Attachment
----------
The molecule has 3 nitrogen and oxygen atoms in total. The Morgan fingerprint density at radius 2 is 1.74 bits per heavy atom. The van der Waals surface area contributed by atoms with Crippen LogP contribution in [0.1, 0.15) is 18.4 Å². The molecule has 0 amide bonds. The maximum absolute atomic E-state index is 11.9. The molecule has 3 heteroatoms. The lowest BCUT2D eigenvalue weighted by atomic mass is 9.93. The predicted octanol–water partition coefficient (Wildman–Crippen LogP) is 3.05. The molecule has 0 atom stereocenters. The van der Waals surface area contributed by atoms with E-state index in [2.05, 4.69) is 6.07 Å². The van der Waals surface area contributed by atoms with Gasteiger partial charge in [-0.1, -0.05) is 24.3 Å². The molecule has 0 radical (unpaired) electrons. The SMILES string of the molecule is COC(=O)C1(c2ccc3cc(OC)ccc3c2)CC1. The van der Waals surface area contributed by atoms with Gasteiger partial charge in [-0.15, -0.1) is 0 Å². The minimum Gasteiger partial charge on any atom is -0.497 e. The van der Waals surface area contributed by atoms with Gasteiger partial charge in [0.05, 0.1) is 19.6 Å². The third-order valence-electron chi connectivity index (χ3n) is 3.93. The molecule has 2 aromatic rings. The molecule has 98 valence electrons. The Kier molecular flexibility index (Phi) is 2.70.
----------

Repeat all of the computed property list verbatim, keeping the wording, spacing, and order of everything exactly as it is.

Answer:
The molecule has 3 nitrogen and oxygen atoms in total. The Morgan fingerprint density at radius 2 is 1.74 bits per heavy atom. The van der Waals surface area contributed by atoms with Crippen LogP contribution in [0.1, 0.15) is 18.4 Å². The molecule has 0 amide bonds. The maximum absolute atomic E-state index is 11.9. The molecule has 3 heteroatoms. The lowest BCUT2D eigenvalue weighted by atomic mass is 9.93. The predicted octanol–water partition coefficient (Wildman–Crippen LogP) is 3.05. The molecule has 0 atom stereocenters. The van der Waals surface area contributed by atoms with E-state index in [2.05, 4.69) is 6.07 Å². The van der Waals surface area contributed by atoms with Gasteiger partial charge in [-0.1, -0.05) is 24.3 Å². The molecule has 0 radical (unpaired) electrons. The SMILES string of the molecule is COC(=O)C1(c2ccc3cc(OC)ccc3c2)CC1. The van der Waals surface area contributed by atoms with Gasteiger partial charge in [-0.15, -0.1) is 0 Å². The minimum Gasteiger partial charge on any atom is -0.497 e. The van der Waals surface area contributed by atoms with Gasteiger partial charge in [0.05, 0.1) is 19.6 Å². The third-order valence-electron chi connectivity index (χ3n) is 3.93. The molecule has 2 aromatic rings. The molecule has 98 valence electrons. The Kier molecular flexibility index (Phi) is 2.70.